“One of the beautiful things about Hillel was that although it was at the time an Orthodox school, it serviced the entire community and we all worked together well,” he says. “I have become familiar with many schools over my years in Jewish education, and very few can compare to Hillel at that time, both in this regard and vis-à-vis the quality of education.”

Daytonian Dr. Keren Lawner-Gold and her husband, Jonny Gold, also live in Efrat, where she works from home as a family physician specializing in ADHD. Her mother and brother live in Jerusalem.

“I grew up in a very Zionist Israel-oriented home,” the 1985 Hillel Academy graduate says. “I came to Hebrew University for my year abroad during college. From that time, I knew I wanted to make aliyah.”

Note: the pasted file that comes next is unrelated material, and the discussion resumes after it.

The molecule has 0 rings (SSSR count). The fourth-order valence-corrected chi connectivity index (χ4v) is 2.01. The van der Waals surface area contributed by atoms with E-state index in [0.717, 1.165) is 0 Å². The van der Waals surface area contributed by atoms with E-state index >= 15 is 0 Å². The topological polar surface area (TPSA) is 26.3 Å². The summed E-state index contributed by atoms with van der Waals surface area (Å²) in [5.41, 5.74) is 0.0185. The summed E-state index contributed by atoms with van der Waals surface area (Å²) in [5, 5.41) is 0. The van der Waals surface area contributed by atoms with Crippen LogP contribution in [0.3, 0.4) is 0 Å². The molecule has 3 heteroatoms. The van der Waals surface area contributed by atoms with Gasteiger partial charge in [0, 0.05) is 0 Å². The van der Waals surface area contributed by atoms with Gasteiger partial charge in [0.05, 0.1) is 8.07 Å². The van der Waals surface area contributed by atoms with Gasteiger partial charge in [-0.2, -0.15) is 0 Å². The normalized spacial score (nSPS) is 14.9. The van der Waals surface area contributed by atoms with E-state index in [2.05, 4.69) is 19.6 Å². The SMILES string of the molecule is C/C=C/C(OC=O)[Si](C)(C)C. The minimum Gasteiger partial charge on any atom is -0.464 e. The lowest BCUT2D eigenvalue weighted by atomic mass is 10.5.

Dr. Keren Lawner-Gold

Keren made aliyah on her own after finishing her residency in family medicine at Lutheran General Hospital in Chicago.

“We each spoke about when we made aliyah and what we are doing now,” she says of the reunion.

The former Daytonians played a trivia game drawn from the 2018 book Jewish Community of Dayton and shared updates on children and grandchildren, who continue to increase and multiply in Israel. Two of Keren and Jonny’s four children are in the army.

‘We try to carry on with life’

Even in the midst of the Israel-Hamas war, Bracha, Stan, and Keren say the vibe at the reunion was joyful.